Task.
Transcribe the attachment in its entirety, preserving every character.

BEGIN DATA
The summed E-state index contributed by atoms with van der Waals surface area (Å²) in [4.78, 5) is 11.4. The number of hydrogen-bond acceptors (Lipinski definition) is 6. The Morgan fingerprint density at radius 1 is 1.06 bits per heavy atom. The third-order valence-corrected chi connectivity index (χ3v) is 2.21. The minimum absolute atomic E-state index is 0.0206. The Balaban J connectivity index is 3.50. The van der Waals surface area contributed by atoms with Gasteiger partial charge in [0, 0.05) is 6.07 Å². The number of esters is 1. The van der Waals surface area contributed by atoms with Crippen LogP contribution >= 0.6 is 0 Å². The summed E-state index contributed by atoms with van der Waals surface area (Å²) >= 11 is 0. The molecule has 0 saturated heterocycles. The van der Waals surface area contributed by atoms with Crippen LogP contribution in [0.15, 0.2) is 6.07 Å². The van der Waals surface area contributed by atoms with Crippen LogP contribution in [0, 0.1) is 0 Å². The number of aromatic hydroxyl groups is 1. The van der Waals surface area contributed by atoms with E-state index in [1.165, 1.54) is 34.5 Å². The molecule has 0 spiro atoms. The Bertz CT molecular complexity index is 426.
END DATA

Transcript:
The summed E-state index contributed by atoms with van der Waals surface area (Å²) in [4.78, 5) is 11.4. The number of hydrogen-bond acceptors (Lipinski definition) is 6. The Morgan fingerprint density at radius 1 is 1.06 bits per heavy atom. The third-order valence-corrected chi connectivity index (χ3v) is 2.21. The minimum absolute atomic E-state index is 0.0206. The Balaban J connectivity index is 3.50. The van der Waals surface area contributed by atoms with Gasteiger partial charge in [0, 0.05) is 6.07 Å². The number of esters is 1. The van der Waals surface area contributed by atoms with Crippen LogP contribution >= 0.6 is 0 Å². The summed E-state index contributed by atoms with van der Waals surface area (Å²) >= 11 is 0. The molecule has 0 saturated heterocycles. The van der Waals surface area contributed by atoms with Crippen LogP contribution in [0.15, 0.2) is 6.07 Å². The van der Waals surface area contributed by atoms with Crippen LogP contribution in [0, 0.1) is 0 Å². The number of aromatic hydroxyl groups is 1. The van der Waals surface area contributed by atoms with E-state index in [1.165, 1.54) is 34.5 Å². The molecule has 0 spiro atoms. The Bertz CT molecular complexity index is 426.